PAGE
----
This has placed the spotlight on unified messaging (UM), the technology that facilitates anywhere and anytime access to non-real-time messaging.
New analysis from Frost & Sullivan (conferencing.frost.com), North American Enterprise Voice and Unified Messaging Platform Markets, finds that the market earned revenues of $708.1 million in 2008, with UM contributing approximately 51 percent of the total enterprise voice and UM market revenues.
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The UM market may not have produced impressive numbers in 2008 but it has certainly made an impression on the minds of end-users. From being considered a "nice-to-have" application, UM has graduated into the "must-have" class.
So far, UM has had limited success because the effort and cost of adding UM infrastructure outweighed its potential productivity benefits. Today, however, due to the hype surrounding unified communications (UC), which includes UM as an integral part of a comprehensive Internet protocol (IP) communications solution, UM adoption and demand -- not necessarily revenues -- are expected to increase.
"While the deployments of advanced UC solutions are currently limited to corporate customers, full-blown UM solutions that offer much more than just a single interface access to email, VM, and fax are widely available and ready to deploy," explains Frost & Sullivan Research Analyst Alaa Saayed. "Today, a second-generation UM license includes calendar access, find me/follow me (call routing), mobile access to corporate messages, video messages, speech technologies, live call management, and even presence capabilities."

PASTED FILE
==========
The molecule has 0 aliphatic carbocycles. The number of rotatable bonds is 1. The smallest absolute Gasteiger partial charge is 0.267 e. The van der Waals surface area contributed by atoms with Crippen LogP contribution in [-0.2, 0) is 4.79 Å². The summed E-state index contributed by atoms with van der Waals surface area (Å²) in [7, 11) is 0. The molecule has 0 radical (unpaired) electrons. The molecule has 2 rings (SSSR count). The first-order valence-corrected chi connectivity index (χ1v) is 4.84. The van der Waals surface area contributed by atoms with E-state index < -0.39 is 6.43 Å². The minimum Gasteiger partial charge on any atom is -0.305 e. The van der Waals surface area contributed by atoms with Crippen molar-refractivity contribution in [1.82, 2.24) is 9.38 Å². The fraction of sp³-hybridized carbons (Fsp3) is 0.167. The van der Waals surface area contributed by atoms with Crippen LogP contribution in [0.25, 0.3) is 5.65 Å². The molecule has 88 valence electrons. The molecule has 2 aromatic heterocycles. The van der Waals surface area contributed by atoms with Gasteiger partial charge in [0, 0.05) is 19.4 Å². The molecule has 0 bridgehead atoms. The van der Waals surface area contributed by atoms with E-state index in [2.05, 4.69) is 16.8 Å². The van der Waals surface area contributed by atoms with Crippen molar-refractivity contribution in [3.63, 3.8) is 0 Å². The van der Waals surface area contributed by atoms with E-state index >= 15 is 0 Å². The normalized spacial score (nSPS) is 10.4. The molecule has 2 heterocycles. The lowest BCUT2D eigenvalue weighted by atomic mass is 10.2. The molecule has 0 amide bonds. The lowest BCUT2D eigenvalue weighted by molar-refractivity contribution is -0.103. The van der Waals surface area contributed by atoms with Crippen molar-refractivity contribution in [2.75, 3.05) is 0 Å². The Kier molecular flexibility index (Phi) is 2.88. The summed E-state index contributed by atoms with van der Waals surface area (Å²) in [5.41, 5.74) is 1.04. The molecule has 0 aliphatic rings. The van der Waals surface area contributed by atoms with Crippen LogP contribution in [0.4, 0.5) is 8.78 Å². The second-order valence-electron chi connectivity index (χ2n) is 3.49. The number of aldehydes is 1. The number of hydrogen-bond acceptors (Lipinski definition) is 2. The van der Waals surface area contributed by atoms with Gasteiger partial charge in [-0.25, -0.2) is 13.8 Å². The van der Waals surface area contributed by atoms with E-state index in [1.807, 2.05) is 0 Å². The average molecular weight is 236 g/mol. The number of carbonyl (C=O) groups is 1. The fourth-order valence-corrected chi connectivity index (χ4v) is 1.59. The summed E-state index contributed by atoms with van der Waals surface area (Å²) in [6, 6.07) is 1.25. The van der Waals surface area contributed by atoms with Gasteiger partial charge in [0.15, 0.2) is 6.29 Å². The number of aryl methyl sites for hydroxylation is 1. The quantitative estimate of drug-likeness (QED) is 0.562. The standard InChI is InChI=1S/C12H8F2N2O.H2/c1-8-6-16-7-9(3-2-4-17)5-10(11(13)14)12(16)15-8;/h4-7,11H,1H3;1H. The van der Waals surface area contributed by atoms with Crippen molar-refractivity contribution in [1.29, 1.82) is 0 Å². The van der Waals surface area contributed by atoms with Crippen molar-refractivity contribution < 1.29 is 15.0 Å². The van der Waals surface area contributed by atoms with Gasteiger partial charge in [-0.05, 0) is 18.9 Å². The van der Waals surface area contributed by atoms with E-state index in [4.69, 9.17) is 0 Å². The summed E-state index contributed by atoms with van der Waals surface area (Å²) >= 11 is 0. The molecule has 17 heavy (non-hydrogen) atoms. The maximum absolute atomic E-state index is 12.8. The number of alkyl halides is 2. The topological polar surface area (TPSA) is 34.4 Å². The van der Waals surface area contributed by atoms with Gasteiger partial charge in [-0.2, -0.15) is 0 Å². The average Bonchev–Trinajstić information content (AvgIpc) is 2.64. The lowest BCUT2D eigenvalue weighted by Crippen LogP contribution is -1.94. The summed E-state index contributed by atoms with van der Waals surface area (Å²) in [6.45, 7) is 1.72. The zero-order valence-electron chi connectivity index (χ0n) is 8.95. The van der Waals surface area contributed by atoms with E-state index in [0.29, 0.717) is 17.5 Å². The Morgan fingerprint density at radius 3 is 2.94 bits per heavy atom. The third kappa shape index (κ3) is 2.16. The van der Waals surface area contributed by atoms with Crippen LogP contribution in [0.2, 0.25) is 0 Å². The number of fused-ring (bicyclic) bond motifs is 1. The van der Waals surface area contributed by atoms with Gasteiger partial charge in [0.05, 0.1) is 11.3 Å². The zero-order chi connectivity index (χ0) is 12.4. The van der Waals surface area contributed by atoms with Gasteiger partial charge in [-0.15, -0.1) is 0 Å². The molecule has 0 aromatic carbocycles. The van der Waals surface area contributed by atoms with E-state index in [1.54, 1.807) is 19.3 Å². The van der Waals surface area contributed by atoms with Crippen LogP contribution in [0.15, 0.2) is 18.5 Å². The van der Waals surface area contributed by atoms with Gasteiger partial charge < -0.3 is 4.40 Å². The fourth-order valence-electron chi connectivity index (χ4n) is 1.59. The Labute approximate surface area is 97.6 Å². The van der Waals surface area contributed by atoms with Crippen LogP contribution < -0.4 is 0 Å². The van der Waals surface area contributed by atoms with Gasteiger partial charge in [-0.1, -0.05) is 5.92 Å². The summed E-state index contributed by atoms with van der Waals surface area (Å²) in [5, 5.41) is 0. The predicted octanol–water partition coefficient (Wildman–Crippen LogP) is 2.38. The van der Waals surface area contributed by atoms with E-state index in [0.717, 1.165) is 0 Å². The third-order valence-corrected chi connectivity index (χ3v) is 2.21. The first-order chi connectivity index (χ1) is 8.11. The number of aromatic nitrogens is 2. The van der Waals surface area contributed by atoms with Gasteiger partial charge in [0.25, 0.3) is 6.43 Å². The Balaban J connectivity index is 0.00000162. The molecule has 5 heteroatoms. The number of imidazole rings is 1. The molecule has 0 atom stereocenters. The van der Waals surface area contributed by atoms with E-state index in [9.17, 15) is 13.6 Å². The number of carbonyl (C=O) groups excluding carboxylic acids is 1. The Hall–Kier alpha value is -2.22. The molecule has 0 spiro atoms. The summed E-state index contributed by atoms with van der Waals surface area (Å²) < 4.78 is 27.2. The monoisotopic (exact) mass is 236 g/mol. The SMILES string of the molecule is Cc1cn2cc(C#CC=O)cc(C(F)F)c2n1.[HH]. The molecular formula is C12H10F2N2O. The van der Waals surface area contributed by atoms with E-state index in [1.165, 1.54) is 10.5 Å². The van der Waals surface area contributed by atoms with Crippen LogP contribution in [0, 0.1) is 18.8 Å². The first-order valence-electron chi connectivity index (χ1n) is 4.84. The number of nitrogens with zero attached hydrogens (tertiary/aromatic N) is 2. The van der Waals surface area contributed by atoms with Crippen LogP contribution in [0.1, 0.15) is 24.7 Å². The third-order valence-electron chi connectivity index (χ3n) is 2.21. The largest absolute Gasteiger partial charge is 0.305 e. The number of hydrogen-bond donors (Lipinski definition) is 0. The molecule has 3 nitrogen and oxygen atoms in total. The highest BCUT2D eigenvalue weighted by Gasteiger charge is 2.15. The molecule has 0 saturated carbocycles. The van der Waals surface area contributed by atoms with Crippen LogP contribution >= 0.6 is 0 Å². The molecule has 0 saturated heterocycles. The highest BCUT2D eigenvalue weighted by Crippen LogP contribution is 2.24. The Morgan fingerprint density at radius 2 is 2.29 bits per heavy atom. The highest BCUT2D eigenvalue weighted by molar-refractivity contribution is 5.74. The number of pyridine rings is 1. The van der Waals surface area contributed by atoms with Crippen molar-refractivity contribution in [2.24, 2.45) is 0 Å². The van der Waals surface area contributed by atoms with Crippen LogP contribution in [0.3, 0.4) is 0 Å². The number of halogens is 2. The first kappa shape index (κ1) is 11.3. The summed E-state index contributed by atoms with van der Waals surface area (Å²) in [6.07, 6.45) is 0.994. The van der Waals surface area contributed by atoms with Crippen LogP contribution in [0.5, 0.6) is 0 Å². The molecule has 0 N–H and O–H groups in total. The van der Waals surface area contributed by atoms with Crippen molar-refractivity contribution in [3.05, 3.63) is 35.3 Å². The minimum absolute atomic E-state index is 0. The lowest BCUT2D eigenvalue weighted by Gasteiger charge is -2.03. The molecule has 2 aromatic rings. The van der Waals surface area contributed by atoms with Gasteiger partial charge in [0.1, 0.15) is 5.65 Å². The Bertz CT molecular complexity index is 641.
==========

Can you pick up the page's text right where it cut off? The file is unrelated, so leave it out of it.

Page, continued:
Nevertheless, the availability of more features is no guarantee of greater sales. Trying economic conditions, increased bundling of solutions wherein UM is part of a larger user license along with telephony and mobility, and even the giving away of free messaging licenses by some telephony vendors are curtailing the inflow of revenue and narrowing the margins from UM.
The poor form of the market could extend through 2009 if business customers start cutting costs by extending the life of their existing messaging platforms and apply a stepped approach to UM instead of revamping the whole solution. They may also start selecting products and vendors based on price rather than strategic value and invest in technologies with apparent benefits (conferencing) instead of softer ones (UM).
This situation will change once businesses start replacing their legacy messaging systems, IP telephony systems witness increased deployment, and second-generation UM products evolve either into possible pathways to UC or productivity solutions for mobile or remote workers (virtual office).
"Vendors can sustain and even grow their messaging revenues by providing evidence of a compelling return on investment (ROI), betting on open standards, seeking key partnerships, and even exploring the global market," observes Saayed. "Market revenue can be augmented by offering different migration strategies, using UM as a conduit to UC, providing key mobility options, and expanding vertical focus."
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North American Enterprise Voice and Unified Messaging Platform Markets / N4EA